Social Media Helps Pay Ai Weiwei’s Tax Bill

Nearly 20,000 people have chipped in $840,000 for the Chinese artist’s so-called ‘tax evasion’ fine.
Ai Weiwei with his famous porcelain sunflower seeds at the Tate Modern in London. (Photo: Getty Images)
Nov 7, 2011· 1 MIN READ
Originally from Baltimore, Oliver lives and writes on a quiet, tree-lined street in Brooklyn.

Chinese Spring may still be a long way off, but internationally renowned artist Ai Weiwei isn't waiting around for it.

The political dissident, who was jailed for 81 days earlier this year for his critical views of the Chinese government, announced that nearly 20,000 people donated $840,000 over the weekend to help him with a 15 million yuan ($2.4 million) fine for tax evasion—a bogus charge suspected by many to be a thinly veiled excuse for government harassment.

"These are tens of thousands of people bringing in the money," Ai Weiwei told the BBC. "They all have one message: we're supporting you, we're behind you, we have to let the people know solidarity and we know what it is and we know the accusations are fake; they're unreal."

Despite warnings not to use Twitter or other forms of social media, Weiwei vented his frustrations online and kicked off a fundraising drive Friday that had thousands of Chinese reaching into their pockets to express outrage over the incident. Donations came in every shape and size, from wire transfers to bills wrapped around fruit or folded into airplanes and tossed over the gates of Weiwei's property.

According to the AP, many also came with words of encouragement:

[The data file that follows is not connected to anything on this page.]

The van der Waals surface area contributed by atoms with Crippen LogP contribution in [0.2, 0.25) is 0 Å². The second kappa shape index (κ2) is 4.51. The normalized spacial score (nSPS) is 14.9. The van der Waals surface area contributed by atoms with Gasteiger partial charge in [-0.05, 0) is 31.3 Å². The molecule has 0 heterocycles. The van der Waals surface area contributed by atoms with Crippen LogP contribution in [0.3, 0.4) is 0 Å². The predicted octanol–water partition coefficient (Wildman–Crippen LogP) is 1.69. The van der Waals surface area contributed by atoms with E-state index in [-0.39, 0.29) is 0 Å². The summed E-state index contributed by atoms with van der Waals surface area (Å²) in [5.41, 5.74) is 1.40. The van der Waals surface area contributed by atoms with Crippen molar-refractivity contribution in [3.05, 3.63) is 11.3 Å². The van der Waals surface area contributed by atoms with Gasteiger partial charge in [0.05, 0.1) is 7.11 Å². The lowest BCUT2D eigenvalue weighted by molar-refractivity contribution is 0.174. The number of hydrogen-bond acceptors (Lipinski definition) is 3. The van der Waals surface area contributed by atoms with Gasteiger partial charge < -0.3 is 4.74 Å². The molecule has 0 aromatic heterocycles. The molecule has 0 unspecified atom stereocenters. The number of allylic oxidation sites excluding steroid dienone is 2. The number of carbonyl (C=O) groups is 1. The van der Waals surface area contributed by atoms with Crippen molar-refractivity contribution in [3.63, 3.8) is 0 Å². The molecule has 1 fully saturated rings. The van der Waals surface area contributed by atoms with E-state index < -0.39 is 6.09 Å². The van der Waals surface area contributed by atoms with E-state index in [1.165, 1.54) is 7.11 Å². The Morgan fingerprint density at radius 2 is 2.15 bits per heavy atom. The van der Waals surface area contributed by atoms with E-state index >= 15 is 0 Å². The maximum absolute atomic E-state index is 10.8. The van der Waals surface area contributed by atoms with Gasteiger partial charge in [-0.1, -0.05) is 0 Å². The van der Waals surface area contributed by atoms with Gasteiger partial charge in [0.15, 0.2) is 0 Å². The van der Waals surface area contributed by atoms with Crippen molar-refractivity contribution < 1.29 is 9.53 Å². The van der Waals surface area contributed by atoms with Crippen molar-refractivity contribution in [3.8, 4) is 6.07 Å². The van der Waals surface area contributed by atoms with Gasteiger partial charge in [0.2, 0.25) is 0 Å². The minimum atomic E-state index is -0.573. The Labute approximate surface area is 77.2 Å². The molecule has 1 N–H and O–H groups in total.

Volunteer Liu Yanping said many of the donations have been accompanied by messages of support, including "Brother, let me be your creditor," and "The whole family has been mobilized, everyone will be creditors," Liu said. Other messages were poetic: "Walk toward the light, the darkness will pass," wrote one supporter.

With 500 million registered Internet users—the largest market in the world—freedom of expression continues to be a prickly subject in China. While many writers and artists have embraced the medium to attract their audiences, they risk being singled out by the over 50,000 government-employed censors as their work grows in notoriety.

"The worst effect of the censorship is the psychological impact on writers," said writer Murong Xuecan, who has over 1.1 million followers on a Twitter-like platform, to the New York Times. "...I can clearly feel the impact of censorship when I write. For example, I'll think of a sentence, and then realize that it will for sure get deleted. Then I won't even write it down. This self-censoring is the worst."

Perhaps the most notable example of the state's iron grip on free speech is their emprisonment of last year's Nobel Laureate for Peace, Liu Xiaobo, who continues to be held as a political prisoner despite ongoing attempts by human rights activists.

As for Weiwei, he admits that he doesn't need the money, calling all the donations "loans" that will be paid back. The point, however -- to rally and galvanize his compatriots -- has been made.

"Yes, I am very wealthy, but this is a separate issue," Ai said to the AP. "I have said that I will repay every cent of the loans. One person's innocence is tied together to a country's innocence. I'm not doing this to profit myself."